Sweet-faced 8-year-old Relisha Rudd deserved better.
She deserved a mother who protected and cared for her and didn’t hand her over to a janitor.
She deserved a school where the teachers and principal went on high alert for her when she stopped showing up to class for a long time.
She deserved a social safety net that recognized her life was chaotic, unstable and dangerous — and caught her.
She deserved not to be the one — while still in elementary school — to try to take care of her three younger brothers, ages 7, 5 and 4.
And right now, she deserves as much attention as a missing Malaysian airliner. She deserves an all-out nationwide manhunt.
She deserves the rage, tears, sympathy and tireless work of a city and a nation that shouldn’t stand for the kind of eight years she’s lived and the way she simply disappeared into the ether on Feb. 26.
I understand that Relisha’s mother, Shamika Young, has probably made some horrible decisions in her 27 years. Beginning a family of four children in her teens, with little sign of stability, was one of them. Handing her child over to the janitor at a homeless shelter who was known for handing out $20 bills and gifts to other little girls was another one.
But this isn’t about Young, and this isn’t a debate about the life choices of poor mothers and whether they deserve our sympathy and assistance. Say what you want about homeless parents — many are victims of a whiplash economy and an affordable-housing crisis, many others are just plain careless — but their children didn’t ask for this life.
It is up to us to help these kids, to do everything we can to give them a better life and a better future. Ask yourself: Have we done that?
During her 18 months at the D.C. General family homeless shelter — the crown jewel of the city’s housing calamity — Relisha endeared herself to the staff at the Homeless Children’s Playtime Project. One of her favorite playtime roles, remembered longtime volunteer Kathleen Fawcett, was caretaker.
Relisha took care of dolls. She took care of the vegetables and plants in the little community garden near the shelter.
“Now we’re here tonight to ask the city, to ask the country, to ask everyone to help take care of Relisha,” Fawcett said during a candlelight vigil Saturday.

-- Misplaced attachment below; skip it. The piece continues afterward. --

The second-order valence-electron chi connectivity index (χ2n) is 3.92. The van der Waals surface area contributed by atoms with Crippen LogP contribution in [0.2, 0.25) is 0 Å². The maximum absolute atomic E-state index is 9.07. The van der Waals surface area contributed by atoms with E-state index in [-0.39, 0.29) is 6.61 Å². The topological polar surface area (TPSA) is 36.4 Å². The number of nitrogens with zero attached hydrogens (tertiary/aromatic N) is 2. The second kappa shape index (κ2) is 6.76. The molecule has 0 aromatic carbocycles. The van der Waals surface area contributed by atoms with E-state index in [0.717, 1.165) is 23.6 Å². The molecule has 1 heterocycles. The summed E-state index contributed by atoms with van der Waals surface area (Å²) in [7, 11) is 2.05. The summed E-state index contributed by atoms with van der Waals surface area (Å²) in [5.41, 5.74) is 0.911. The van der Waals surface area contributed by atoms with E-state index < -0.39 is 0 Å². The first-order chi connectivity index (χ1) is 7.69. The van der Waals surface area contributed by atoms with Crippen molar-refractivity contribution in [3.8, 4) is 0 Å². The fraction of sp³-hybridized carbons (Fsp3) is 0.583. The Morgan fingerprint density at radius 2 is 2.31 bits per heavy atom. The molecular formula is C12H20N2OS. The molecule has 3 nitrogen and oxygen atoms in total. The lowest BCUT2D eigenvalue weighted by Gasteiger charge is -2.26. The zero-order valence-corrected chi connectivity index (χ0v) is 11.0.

The janitor, 51-year-old Kahlil Malik Tatum, said he would take care of her. Hired to mop the floors, Tatum was known for giving attention and gifts to the children who lived in the shelter.
He grew so close to Relisha that she used to go home and spend the night with him, her family members said. On Feb. 26, Young let the janitor take Relisha home, and she hasn’t been seen at the shelter since.
Tatum walked around that shelter dressed in Polo, drove an immaculate SUV and often showed the young women there wads of cash.
“Those younger mothers, they are vulnerable, they didn’t see him coming,” said Sheron Woods, 53, who confronted Tatum after he tried to give her 11-year-old daughter a crisp $20 bill.
All of the women who were gathered outside the shelter at the vigil said they adored Tatum.
“He was so nice to all of us,” said Tiara Davis, 30, whose 8-year-old daughter was one of Relisha’s closest friends.
“We didn’t see this coming,” she said. Tears streamed down her cheeks, underneath her glasses. “We’re just so vulnerable here. Like we’re just being preyed on.”
The homeless have always been vulnerable to exploitation, said Derrica Wilson, head of the Black and Missing Foundation, a group that works to provide equal coverage and investigation for all people who have disappeared.
“We actually see that time and time again. Predators prey on the homeless,” said Wilson, a former Falls Church police officer who went into schools to teach children about crime prevention.
What happened to Relisha? The fact that Tatum’s wife was found dead in an Oxon Hill motel room last week and that he is wanted in her slaying leads to the worst kind of speculation.
Tatum could be anywhere with Relisha. Police said they’re searching for him in Richmond but haven’t said why.
I look at his photo, and I look at hers. And I think about the 600 other kids crammed into an old hospital, desperate for the stability and safety that so many children in our affluent region take for granted.
In a shelter, life is chaotic and transient. People are moving in and out of beds, in and out of schools. D.C. General has the largest concentration of vulnerable children in the entire city, yet the District’s Child and Family Services Agency doesn’t have an office there or anyone specifically assigned to it.
Take a look at that picture of Relisha’s sweet face. Even before she disappeared, her eyes were so sad. She deserved our protection. She didn’t get it.
To read previous columns, go to washingtonpost.com/dvorak.